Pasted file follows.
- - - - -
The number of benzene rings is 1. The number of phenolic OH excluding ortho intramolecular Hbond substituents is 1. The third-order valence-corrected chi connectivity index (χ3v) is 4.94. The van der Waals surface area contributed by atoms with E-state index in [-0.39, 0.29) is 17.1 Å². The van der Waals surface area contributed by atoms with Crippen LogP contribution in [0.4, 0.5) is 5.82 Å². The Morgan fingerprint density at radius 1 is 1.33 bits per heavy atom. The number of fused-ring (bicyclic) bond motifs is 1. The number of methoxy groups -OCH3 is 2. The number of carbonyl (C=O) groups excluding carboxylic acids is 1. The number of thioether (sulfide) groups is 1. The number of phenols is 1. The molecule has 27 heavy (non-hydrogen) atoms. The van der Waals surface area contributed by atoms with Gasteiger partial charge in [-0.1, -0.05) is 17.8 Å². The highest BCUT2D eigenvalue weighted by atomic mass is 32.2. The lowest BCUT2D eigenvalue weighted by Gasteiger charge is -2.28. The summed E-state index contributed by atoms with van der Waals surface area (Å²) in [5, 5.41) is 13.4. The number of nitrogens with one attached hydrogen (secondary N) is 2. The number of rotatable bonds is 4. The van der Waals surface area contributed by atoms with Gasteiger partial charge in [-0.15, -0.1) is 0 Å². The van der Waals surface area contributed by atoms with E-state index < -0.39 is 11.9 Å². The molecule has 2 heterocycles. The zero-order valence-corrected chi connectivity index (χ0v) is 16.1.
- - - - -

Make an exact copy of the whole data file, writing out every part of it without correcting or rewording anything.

The number of benzene rings is 1. The number of phenolic OH excluding ortho intramolecular Hbond substituents is 1. The third-order valence-corrected chi connectivity index (χ3v) is 4.94. The van der Waals surface area contributed by atoms with E-state index in [-0.39, 0.29) is 17.1 Å². The van der Waals surface area contributed by atoms with Crippen LogP contribution in [0.4, 0.5) is 5.82 Å². The Morgan fingerprint density at radius 1 is 1.33 bits per heavy atom. The number of fused-ring (bicyclic) bond motifs is 1. The number of methoxy groups -OCH3 is 2. The number of carbonyl (C=O) groups excluding carboxylic acids is 1. The number of thioether (sulfide) groups is 1. The number of phenols is 1. The molecule has 27 heavy (non-hydrogen) atoms. The van der Waals surface area contributed by atoms with Gasteiger partial charge in [-0.1, -0.05) is 17.8 Å². The highest BCUT2D eigenvalue weighted by atomic mass is 32.2. The lowest BCUT2D eigenvalue weighted by Gasteiger charge is -2.28. The summed E-state index contributed by atoms with van der Waals surface area (Å²) in [5, 5.41) is 13.4. The number of nitrogens with one attached hydrogen (secondary N) is 2. The number of rotatable bonds is 4. The van der Waals surface area contributed by atoms with Gasteiger partial charge in [-0.15, -0.1) is 0 Å². The van der Waals surface area contributed by atoms with E-state index < -0.39 is 11.9 Å². The molecule has 2 heterocycles. The zero-order valence-corrected chi connectivity index (χ0v) is 16.1.